“We believe in one God, the Father Almighty, and in His Son the Lord Jesus Christ, who proceeded from Him before all ages, being God the Word, by whom all things were made, whether things in heaven or things on earth; He took upon Him flesh, suffered and rose again, and ascended into Heaven, whence he will again come to judge the quick and the dead. We believe in the Holy Ghost, in the resurrection of the body, in the life to come, in the Kingdom of Heaven, and in one Catholic Church of God, established throughout the earth. We have received this faith from the Holy Gospels, in which the Lord says to His disciples, ‘Go forth and teach all nations, baptizing them in the name of the Father, and of the Son, and of the Holy Ghost.’ If we do not believe these truths, and if we do not truly receive the doctrines concerning the Father, the Son, and the Holy Ghost, as they are taught by the whole Catholic Church and by the Sacred Scriptures, let God be our judge, both in this life and in that which is to come. Wherefore we appeal to your piety, O our best beloved emperor, and beseech you that, as we are enrolled among the members of the clergy, and as we hold the faith and doctrines of the Church and of the Sacred Scriptures, you will effect a reconciliation between us and the Church, which is our Mother; so that useless questions and disputes may be cast aside, and that we and the Church may dwell together in peace, and join together in prayer for the prosperity of your empire and the welfare of your family.”

Many considered this declaration of faith as an artful compilation, and as bearing an appearance of opposition to the Arian tenets, while, in reality, it supported them; the terms in which it was couched being so vague that it was susceptible of divers interpretations. The emperor imagined that Arms and Euzoius were of the same sentiments as the bishops of the council of Nicæa, and was delighted at the supposed discovery. He did not, however, attempt to restore them to communion without the sanction and co-operation of those who are, by the law of the church, judges of doctrine. He therefore sent them to the bishops who were then assembled at Jerusalem, and wrote to those bishops, desiring them to examine the declaration of faith submitted by Arius and Euzoius, and so to influence the decision of the synod that, whether they found that their doctrine was orthodox, and that the jealousy of their enemies had been the sole cause of their condemnation, or that, without having reason to blame those who had condemned them, they had subsequently embraced other sentiments, a favourable judgment might, in either case, be accorded them. Those who had long desired the restoration of Arius to communion were pleased by the opportunity afforded by the emperor’s letter for effecting their purpose. They wrote immediately to the emperor himself, to the church of Alexandria, and to the bishops and clergy of Egypt, of Thebes, and of Lybia, to beseech them to receive Arius and Euzoius into communion, since the emperor bore witness to the orthodoxy of their faith, in one of his own epistles, and since the judgment of the emperor had been confirmed by the decree of the synod.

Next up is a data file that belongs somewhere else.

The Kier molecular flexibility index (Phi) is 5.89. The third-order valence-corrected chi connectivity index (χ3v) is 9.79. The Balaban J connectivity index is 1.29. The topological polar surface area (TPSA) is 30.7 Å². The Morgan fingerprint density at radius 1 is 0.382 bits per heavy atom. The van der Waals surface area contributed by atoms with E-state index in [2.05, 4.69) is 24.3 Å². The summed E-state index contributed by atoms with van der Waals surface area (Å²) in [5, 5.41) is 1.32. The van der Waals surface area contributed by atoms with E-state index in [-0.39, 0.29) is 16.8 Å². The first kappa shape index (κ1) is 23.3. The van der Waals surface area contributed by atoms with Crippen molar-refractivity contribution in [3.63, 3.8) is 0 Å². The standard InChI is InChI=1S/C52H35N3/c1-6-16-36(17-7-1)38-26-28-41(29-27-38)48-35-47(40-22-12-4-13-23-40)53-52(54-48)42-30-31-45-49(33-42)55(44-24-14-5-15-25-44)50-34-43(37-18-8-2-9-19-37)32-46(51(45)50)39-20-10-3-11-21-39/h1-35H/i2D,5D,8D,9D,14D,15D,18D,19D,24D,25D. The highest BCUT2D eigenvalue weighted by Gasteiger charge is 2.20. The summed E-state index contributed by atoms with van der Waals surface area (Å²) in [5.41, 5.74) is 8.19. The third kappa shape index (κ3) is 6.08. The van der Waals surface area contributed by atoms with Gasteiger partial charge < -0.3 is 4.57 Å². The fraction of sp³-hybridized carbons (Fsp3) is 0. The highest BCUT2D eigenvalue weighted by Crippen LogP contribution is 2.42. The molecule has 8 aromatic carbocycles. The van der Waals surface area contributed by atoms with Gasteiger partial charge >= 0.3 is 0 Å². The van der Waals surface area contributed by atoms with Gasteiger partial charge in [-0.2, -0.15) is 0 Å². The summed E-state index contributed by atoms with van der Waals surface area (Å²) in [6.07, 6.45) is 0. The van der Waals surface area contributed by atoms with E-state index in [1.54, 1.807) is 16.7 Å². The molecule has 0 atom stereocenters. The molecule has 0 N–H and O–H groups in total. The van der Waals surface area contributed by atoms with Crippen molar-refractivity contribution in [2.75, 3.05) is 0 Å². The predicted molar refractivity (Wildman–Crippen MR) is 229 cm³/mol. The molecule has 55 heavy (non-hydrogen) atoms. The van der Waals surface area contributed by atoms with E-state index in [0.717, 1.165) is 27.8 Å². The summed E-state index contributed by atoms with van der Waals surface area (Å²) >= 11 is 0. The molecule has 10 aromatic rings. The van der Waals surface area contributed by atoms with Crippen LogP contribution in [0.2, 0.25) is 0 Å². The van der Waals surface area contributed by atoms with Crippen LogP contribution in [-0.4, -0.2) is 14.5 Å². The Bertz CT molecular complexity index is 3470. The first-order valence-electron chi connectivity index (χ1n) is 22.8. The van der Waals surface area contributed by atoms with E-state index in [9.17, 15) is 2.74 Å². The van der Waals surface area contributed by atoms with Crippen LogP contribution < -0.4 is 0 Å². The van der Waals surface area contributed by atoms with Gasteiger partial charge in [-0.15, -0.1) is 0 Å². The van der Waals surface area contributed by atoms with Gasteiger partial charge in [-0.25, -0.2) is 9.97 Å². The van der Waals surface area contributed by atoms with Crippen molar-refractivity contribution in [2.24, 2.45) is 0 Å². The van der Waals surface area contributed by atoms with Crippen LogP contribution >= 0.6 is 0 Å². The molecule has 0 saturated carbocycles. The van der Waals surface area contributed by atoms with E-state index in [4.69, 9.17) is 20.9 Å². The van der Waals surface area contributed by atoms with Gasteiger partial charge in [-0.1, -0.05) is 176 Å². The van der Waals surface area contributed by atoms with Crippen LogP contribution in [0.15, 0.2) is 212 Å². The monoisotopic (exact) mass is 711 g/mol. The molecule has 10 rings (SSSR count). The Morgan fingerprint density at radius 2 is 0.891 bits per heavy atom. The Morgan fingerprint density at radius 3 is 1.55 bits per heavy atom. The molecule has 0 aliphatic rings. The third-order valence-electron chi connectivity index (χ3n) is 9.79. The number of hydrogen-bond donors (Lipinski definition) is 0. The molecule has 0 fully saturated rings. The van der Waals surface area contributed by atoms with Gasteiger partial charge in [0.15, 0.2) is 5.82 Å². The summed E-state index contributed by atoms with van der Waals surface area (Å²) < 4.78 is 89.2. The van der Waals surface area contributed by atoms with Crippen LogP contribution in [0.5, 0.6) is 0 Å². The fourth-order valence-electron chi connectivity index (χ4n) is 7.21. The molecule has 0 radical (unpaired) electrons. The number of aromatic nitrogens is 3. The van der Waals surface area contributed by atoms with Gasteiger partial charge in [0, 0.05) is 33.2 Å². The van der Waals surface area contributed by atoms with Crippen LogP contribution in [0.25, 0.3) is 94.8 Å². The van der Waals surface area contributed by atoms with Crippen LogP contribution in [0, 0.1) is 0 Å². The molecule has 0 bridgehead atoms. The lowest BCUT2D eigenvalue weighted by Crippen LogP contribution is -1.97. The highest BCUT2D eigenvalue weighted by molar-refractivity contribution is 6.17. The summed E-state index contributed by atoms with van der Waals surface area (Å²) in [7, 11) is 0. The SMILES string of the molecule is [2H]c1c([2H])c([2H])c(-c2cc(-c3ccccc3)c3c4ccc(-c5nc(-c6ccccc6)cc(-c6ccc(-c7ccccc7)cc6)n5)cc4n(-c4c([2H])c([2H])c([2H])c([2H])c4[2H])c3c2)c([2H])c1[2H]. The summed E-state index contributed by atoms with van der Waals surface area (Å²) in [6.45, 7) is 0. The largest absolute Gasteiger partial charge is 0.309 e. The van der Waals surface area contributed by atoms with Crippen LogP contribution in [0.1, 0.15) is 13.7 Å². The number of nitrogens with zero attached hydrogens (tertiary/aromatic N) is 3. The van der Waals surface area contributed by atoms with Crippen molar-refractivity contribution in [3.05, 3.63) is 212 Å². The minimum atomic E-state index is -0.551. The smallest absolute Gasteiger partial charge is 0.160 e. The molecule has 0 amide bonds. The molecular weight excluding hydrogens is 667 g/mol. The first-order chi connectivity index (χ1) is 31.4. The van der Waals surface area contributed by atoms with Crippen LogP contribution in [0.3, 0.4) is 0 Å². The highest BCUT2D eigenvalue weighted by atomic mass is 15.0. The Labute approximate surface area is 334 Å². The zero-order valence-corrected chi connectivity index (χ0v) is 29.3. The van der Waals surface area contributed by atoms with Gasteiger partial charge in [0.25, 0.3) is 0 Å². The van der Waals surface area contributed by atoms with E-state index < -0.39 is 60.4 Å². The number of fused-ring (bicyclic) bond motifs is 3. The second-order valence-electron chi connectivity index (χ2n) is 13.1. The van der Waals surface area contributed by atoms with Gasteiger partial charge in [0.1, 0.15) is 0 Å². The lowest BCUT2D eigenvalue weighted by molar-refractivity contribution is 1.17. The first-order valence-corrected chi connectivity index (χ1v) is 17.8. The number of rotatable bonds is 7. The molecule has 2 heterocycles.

These were the subjects which were zealously discussed by the synod of Jerusalem.